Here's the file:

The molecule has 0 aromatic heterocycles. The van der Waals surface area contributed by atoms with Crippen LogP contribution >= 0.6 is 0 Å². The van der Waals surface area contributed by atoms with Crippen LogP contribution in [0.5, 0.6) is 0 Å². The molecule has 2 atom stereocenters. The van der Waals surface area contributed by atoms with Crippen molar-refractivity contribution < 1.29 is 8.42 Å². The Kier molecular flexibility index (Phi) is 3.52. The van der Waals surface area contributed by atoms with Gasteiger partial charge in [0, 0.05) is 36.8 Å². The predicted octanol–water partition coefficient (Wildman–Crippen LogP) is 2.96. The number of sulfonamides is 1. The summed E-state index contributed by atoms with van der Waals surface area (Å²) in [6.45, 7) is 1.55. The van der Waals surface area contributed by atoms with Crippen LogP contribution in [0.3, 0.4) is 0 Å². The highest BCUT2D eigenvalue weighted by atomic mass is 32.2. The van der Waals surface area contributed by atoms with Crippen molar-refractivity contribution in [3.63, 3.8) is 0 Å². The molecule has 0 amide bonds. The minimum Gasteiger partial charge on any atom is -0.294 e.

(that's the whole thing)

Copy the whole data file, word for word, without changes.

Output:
The molecule has 0 aromatic heterocycles. The van der Waals surface area contributed by atoms with Crippen LogP contribution >= 0.6 is 0 Å². The van der Waals surface area contributed by atoms with Crippen LogP contribution in [0.5, 0.6) is 0 Å². The molecule has 2 atom stereocenters. The van der Waals surface area contributed by atoms with Crippen molar-refractivity contribution < 1.29 is 8.42 Å². The Kier molecular flexibility index (Phi) is 3.52. The van der Waals surface area contributed by atoms with Gasteiger partial charge in [0, 0.05) is 36.8 Å². The predicted octanol–water partition coefficient (Wildman–Crippen LogP) is 2.96. The number of sulfonamides is 1. The summed E-state index contributed by atoms with van der Waals surface area (Å²) in [6.45, 7) is 1.55. The van der Waals surface area contributed by atoms with Crippen LogP contribution in [0.3, 0.4) is 0 Å². The highest BCUT2D eigenvalue weighted by atomic mass is 32.2. The van der Waals surface area contributed by atoms with Crippen molar-refractivity contribution in [3.63, 3.8) is 0 Å². The molecule has 0 amide bonds. The minimum Gasteiger partial charge on any atom is -0.294 e.